Government shutdown forces historic lodge to close

Government shutdown forces historic lodge to close

Posted:
Larry McMillian, the general manager of Charit Creek Lodge and owner of Southeast Pack Trips has taken guests by horse back to the lodge, but the federal shutdown is forcing him to turn visitors away during peak season. Larry McMillian, the general manager of Charit Creek Lodge and owner of Southeast Pack Trips has taken guests by horse back to the lodge, but the federal shutdown is forcing him to turn visitors away during peak season.
The Charit Creek Lodge is only accessible by hiking, biking or horseback riding and during the shutdown he is legally not allowed to take visitors to the cabins. The Charit Creek Lodge is only accessible by hiking, biking or horseback riding and during the shutdown he is legally not allowed to take visitors to the cabins.
Reservations are made almost a year in advance for the busiest time of the year: the changing of the leaves. Reservations are made almost a year in advance for the busiest time of the year: the changing of the leaves.

By ALEXIS ZOTOS
6 News Reporter

JAMESTOWN (WATE) – For two decades, Larry McMillian has taken guests by horse back to the rustic Charit Creek Lodge, but the federal shutdown is forcing him to turn visitors away during peak season.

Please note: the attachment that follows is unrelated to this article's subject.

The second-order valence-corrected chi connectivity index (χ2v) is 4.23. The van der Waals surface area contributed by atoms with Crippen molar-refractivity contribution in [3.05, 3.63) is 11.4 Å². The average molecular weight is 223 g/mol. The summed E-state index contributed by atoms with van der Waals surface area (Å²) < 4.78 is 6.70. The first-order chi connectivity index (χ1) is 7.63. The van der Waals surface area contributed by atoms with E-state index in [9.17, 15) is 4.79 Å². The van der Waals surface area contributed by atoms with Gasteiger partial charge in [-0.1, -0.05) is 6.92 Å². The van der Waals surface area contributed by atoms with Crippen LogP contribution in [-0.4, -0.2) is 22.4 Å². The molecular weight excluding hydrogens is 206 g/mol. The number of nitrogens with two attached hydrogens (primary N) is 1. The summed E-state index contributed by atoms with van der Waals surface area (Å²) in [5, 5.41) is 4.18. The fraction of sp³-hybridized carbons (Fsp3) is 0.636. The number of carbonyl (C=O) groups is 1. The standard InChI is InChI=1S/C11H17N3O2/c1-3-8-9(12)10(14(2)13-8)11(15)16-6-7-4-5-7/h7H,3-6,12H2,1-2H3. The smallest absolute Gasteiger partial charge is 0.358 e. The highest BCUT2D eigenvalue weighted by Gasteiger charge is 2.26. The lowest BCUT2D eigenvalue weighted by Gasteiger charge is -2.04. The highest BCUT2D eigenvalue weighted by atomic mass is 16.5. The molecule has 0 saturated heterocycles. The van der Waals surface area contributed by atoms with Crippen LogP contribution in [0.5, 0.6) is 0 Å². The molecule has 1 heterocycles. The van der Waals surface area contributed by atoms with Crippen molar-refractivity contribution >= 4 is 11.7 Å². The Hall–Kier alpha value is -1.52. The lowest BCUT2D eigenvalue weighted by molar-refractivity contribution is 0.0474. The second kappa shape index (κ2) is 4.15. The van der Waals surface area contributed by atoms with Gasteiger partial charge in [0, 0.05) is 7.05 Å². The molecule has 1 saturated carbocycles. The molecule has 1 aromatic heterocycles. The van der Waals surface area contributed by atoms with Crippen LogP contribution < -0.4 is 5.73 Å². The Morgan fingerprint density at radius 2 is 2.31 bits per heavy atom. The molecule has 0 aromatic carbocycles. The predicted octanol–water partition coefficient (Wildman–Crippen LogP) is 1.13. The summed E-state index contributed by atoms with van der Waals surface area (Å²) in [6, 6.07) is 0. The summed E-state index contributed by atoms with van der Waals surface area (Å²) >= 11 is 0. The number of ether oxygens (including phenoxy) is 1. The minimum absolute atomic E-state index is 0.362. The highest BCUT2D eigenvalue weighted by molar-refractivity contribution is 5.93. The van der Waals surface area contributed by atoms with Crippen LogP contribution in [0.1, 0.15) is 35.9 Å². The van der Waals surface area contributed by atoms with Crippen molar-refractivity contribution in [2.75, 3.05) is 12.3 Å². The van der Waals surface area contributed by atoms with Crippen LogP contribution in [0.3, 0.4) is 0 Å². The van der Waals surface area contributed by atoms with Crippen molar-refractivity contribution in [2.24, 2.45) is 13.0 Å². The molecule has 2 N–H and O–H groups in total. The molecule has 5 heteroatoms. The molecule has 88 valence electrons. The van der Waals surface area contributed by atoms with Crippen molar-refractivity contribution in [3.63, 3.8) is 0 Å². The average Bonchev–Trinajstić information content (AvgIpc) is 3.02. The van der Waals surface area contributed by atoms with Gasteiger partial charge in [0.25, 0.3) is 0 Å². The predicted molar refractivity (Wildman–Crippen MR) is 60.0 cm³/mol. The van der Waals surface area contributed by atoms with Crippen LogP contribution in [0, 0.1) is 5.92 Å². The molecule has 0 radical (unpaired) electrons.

"Since the government shutdown we've had to turn down reservations Thursday, Friday, Saturday, Sunday and tonight," explained Larry McMillian, the general manager of Charit Creek Lodge and owner of Southeast Pack Trips.

The Charit Creek Lodge is only accessible by hiking, biking or horseback riding and during the shutdown he is legally not allowed to take visitors to the cabins.

Reservations are made almost a year in advance for the busiest time of the year: the changing of the leaves.

"If you're coming for October and its shut down, you're not going to come in November. This is a crucial time, we only have peak season for five to ten days," he said.

Between the horse rentals and the lodge reservations and paying his staff McMillian has lost nearly $12,000 since the shutdown and that number continues to grow each day.

"These people pay in advance 100 percent, it's probably going to be $5,000 a week just with the lodge, more when you factor in the stables," he explained.

As he prepares for a group traveling in from Illinois Tuesday, he says he's willing to take a stand.

"Tomorrow afternoon at 3 p.m. its check-in time. I'm going to allow them to come in, I'm going to force somebody's hand," he said with a determination.

It's a statement he knows could land him in trouble.

"I've notified the National Park Service be prepared to take me to jail if necessary," he said.

But he says he willing to do it for what he believes in.

"I've put my life and effort into everything here, I love Big South Fork, it's almost like they're taking it away from us. It's like they're taking us hostage with land owned by the people," McMillian said.

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